Susan G. Komen for the Cure has quietly resumed funding for Planned Parenthood, two months after the leading U.S. breast cancer charity set off an angry and debilitating debate about abortion rights by cutting off funds to the prominent women's health network.
The Dallas-based Komen foundation said on Friday that its local chapters have awarded grants to at least 17 Planned Parenthood affiliates for breast-cancer screenings and breast-health services for the fiscal year that began on April 1.
The grants are comparable in number and dollar value to what Planned Parenthood received last year, when $680,000 in Komen funds helped about 170,000 women, many of them living on low incomes in areas with few healthcare options.
The resumption of grant funding represented a milestone for efforts by the two well-known women's organizations to rebuild their relationship, at a time when Komen faces new financial challenges after angering donors by first cutting funding for Planned Parenthood and then reversing its decision.
Komen fundraisers have struggled to hit donation targets this year in several states including Louisiana, Texas, Arizona and New York.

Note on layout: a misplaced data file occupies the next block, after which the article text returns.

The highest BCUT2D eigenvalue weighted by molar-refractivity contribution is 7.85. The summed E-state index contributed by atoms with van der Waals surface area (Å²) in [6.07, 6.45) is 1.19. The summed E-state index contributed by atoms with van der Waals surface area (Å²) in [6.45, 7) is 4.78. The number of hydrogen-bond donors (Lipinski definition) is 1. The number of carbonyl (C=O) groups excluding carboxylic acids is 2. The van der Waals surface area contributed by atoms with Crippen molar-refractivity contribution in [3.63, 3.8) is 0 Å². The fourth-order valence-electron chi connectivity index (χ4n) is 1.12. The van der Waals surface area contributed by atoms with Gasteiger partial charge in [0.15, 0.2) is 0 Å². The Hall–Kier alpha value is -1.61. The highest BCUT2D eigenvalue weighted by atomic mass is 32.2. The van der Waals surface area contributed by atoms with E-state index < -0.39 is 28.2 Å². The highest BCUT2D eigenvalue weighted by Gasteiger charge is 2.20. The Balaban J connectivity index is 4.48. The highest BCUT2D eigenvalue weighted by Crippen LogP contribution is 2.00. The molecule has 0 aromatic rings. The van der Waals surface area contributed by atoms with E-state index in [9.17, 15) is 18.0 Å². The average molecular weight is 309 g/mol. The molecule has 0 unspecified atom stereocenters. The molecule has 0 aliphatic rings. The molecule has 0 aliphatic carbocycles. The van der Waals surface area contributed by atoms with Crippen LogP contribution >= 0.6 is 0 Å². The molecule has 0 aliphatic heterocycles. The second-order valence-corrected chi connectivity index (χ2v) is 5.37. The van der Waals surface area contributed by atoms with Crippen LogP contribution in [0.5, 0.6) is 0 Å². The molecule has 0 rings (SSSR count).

The Planned Parenthood Federation of America is a lightning rod for the anti-abortion movement. Activists on both sides of the issue say efforts to cut off public and private funding for the organization have intensified since the 2010 elections, which elevated hundreds of Republican social conservatives to state and federal offices across the United States.
Komen's original decision to eliminate most of its funding for Planned Parenthood came after months of pressure from anti-abortion activists, including Roman Catholic bishops.
The move, disclosed in January, unleashed a wave of angry protest from Komen supporters and others, which forced the charity to reverse its decision days later. The abrupt position change, in turn, disappointed anti-abortion activists who had declared the cut-off of Planned Parenthood funds a victory.
"Planned Parenthood affiliates are grateful for the grants that provide important funding for breast health care," Planned Parenthood's communications vice president Eric Ferrero said in a statement.
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